Oscar detritus and a mad Academy Award daydream

Waded through many double-page newspaper ads lately? Checked any late-night talk shows? With Academy balloting closing today  it’s last ditch stand time for nominees, who’ve suddenly popped up on every flat surface to remind Academy voters of their existence.

It’s not just the ballots. . .although it IS, of course. But also, all those end-of-the-year movies have just been released on DVD – and, bien sur, Blu-ray – and their reappearance has given their stars a chance for one last chorus of “Hey, big spender, spend some time with me.”

The results have been. . .informative. You might imagine after The Hunger Games and especially her nominated work in Silver Linings Playbook  that Jennifer Lawrence was a peppy thing, but who could have predicted she’d throw in a mention of anal leakage to David Letterman?  Bet you he didn’t.

Helen Hunt’s Letterman moment was calibrated to a nanosecond. She’s gorgeously naked for a good deal of The Sessions, slipping between motel room sheets in her role as a sexual surrogate, so she and Dave kicked that one around to a fare-thee-well. She got to rap him on the knuckles for taking the low (i.e. leering) road with his questions, which only made him. . ummmm, aim lower. Big surprise, huh, Helen?

The really electrifying thing about all their merriment was the name that never once came up: John Hawkes.* He’s the actor in the other half of that bed, Hunt’s un-nominated co-star.  Hawkes’ deeply soulful playing of this wry, shy Berkeley writer and (partial) iron lung patient, anchors The Sessions and gives the film its greatest depths.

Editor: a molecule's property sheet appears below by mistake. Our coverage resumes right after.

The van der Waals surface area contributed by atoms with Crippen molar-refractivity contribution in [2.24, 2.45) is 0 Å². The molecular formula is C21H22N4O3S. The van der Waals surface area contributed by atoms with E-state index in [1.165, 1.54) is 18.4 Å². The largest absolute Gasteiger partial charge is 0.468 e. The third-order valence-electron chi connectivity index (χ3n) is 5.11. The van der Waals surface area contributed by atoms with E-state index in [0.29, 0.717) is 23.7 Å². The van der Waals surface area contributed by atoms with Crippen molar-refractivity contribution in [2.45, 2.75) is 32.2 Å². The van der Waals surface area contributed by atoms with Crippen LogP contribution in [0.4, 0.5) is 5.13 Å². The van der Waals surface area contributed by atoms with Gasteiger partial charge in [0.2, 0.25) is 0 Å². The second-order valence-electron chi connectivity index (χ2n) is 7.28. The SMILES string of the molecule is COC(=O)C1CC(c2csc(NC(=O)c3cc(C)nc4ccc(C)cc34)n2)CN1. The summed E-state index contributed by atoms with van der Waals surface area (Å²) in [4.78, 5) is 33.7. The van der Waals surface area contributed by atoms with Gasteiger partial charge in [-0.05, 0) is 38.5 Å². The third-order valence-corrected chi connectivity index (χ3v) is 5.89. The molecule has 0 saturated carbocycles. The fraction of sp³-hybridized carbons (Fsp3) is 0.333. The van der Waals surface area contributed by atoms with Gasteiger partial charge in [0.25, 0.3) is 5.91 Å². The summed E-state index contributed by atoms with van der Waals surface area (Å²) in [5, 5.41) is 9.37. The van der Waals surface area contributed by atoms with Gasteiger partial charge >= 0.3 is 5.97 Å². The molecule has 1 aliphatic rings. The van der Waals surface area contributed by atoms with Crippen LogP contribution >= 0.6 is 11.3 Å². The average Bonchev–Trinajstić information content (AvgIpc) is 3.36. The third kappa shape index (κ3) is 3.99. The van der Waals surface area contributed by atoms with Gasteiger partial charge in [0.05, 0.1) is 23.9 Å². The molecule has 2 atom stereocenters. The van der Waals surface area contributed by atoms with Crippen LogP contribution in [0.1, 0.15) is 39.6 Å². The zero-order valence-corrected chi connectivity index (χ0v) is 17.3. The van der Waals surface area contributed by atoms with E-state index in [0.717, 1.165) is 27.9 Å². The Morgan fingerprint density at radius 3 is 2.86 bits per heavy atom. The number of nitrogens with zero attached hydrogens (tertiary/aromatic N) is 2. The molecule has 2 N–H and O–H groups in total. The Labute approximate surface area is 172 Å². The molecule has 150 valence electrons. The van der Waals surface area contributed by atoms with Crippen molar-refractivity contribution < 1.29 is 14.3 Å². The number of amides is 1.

A great many people were in disbelief over Hawkes’ omission on nomination morning. White hot fury just about covers the mood around here: “What is this nonsense? Would they nominate Thelma and not Louise?  Heath Ledger for Brokeback Mountain and not Jake Gyllenhaal? ”

Wildness got the better of me. Helen Hunt already has one Oscar (won the very hard way, opposite Jack Nicholson.) Suddenly, I could see the steps she should take, that very morning, that would endear her forever to every actor living.   In full, impassioned Vanessa Redgrave octaves, she should say,

“I’m sorry, Academy of Motion Picture Arts and Sciences, I cannot accept this honor. This was a duet, not a solo; without equal recognition for my fellow actor John Hawkes, my nomination is a travesty and a shameful artistic miscarriage.”

(“Sounding brass and tinkling cymbals” may have been in there, too.)

I called my Oscar savant, Chuck Wilson (www.flickers.typepad.com) with this stunning idea. He knows the why of such outrages, based on a lifetime study of runes and press releases.

“Not a chance in the world, “ he said, instantly.  “No actress would ever. . . Besides, Sheila, he doesn’t have a moment.“

“A moment!?! He has the whole bloody movie!!!!”

“Remember her sitting, alone, in her car? She breaks down. We see his effect on her. She fights for control.  She has a moment.  He doesn’t have a moment.

“Oh.”

You live, You learn.  From your betters.

And yes, I did see Emmanuelle Riva and her equally un-nominated costar, Jean-Louis Trintignant, in lockstep throughout Amour.  What can I say.  They’re French. It would simply never come up.

Well, in less than a week, the air will be filled with the sound of snapping Spanx; limos will gum up the Hollywood streets, and a great many far-too overdressed folks will mill about, exposing too much make-up to too much sunlight, until they’re finally allowed into the rarified gloom of the Kodak. . . .Oops! dead technology, , , DOLBY Theatre.

I don’t mean the actors. Unless they’re Meryl Streep, all that hair-and-make-up stuff is what they live for. I’m talking about the comfortable wives of nominated Sound Mixers, the tetchy girlfriends of nominated Screenwriters, the put-upon wives of nominated Editors.  This is their sweetheart’s moment and these partners have gotten all dressed and made-up to meet the challenge full on. . . And???

The assembled yobs of TV all but stub out their cigarettes on these best beloveds, as they speed off to exchange a sound bite or two with the Youngest Nominee ever. Or the Oldest.